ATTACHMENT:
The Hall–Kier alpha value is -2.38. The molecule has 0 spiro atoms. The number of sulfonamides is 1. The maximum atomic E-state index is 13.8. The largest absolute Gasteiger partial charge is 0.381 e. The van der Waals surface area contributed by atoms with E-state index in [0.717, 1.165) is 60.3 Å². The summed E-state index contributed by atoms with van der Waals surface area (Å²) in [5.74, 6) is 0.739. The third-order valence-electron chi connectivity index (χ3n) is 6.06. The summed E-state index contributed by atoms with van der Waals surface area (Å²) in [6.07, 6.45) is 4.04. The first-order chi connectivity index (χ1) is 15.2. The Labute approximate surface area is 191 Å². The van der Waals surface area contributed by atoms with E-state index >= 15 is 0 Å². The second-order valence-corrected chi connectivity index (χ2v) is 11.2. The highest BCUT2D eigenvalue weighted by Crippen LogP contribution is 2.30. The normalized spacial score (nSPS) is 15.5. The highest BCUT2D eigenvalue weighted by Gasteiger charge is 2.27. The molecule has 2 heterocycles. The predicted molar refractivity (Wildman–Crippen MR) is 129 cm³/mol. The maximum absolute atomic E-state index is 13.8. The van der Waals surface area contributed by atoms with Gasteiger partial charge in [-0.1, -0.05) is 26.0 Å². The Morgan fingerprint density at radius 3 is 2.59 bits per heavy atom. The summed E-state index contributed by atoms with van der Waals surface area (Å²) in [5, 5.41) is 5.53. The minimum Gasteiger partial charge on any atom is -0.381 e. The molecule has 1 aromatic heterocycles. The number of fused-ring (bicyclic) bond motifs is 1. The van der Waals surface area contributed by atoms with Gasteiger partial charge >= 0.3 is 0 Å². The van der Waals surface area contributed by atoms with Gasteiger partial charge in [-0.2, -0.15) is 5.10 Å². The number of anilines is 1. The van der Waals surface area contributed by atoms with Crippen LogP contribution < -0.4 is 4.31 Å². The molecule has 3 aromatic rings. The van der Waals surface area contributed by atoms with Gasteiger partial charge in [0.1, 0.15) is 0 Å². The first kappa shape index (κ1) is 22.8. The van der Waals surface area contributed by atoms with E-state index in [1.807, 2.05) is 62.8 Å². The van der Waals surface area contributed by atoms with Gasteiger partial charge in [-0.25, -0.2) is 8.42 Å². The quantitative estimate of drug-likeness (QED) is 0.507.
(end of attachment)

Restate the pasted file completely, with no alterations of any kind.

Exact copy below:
The Hall–Kier alpha value is -2.38. The molecule has 0 spiro atoms. The number of sulfonamides is 1. The maximum atomic E-state index is 13.8. The largest absolute Gasteiger partial charge is 0.381 e. The van der Waals surface area contributed by atoms with E-state index in [0.717, 1.165) is 60.3 Å². The summed E-state index contributed by atoms with van der Waals surface area (Å²) in [5.74, 6) is 0.739. The third-order valence-electron chi connectivity index (χ3n) is 6.06. The summed E-state index contributed by atoms with van der Waals surface area (Å²) in [6.07, 6.45) is 4.04. The first-order chi connectivity index (χ1) is 15.2. The Labute approximate surface area is 191 Å². The van der Waals surface area contributed by atoms with E-state index >= 15 is 0 Å². The second-order valence-corrected chi connectivity index (χ2v) is 11.2. The highest BCUT2D eigenvalue weighted by Crippen LogP contribution is 2.30. The normalized spacial score (nSPS) is 15.5. The highest BCUT2D eigenvalue weighted by Gasteiger charge is 2.27. The molecule has 2 heterocycles. The predicted molar refractivity (Wildman–Crippen MR) is 129 cm³/mol. The maximum absolute atomic E-state index is 13.8. The van der Waals surface area contributed by atoms with Gasteiger partial charge in [-0.1, -0.05) is 26.0 Å². The Morgan fingerprint density at radius 3 is 2.59 bits per heavy atom. The summed E-state index contributed by atoms with van der Waals surface area (Å²) in [5, 5.41) is 5.53. The minimum Gasteiger partial charge on any atom is -0.381 e. The molecule has 1 aromatic heterocycles. The number of fused-ring (bicyclic) bond motifs is 1. The van der Waals surface area contributed by atoms with Gasteiger partial charge >= 0.3 is 0 Å². The van der Waals surface area contributed by atoms with Gasteiger partial charge in [-0.2, -0.15) is 5.10 Å². The number of anilines is 1. The van der Waals surface area contributed by atoms with Crippen LogP contribution < -0.4 is 4.31 Å². The molecule has 3 aromatic rings. The van der Waals surface area contributed by atoms with Gasteiger partial charge in [0.1, 0.15) is 0 Å². The first kappa shape index (κ1) is 22.8. The van der Waals surface area contributed by atoms with E-state index in [1.807, 2.05) is 62.8 Å². The van der Waals surface area contributed by atoms with Gasteiger partial charge in [-0.25, -0.2) is 8.42 Å². The quantitative estimate of drug-likeness (QED) is 0.507.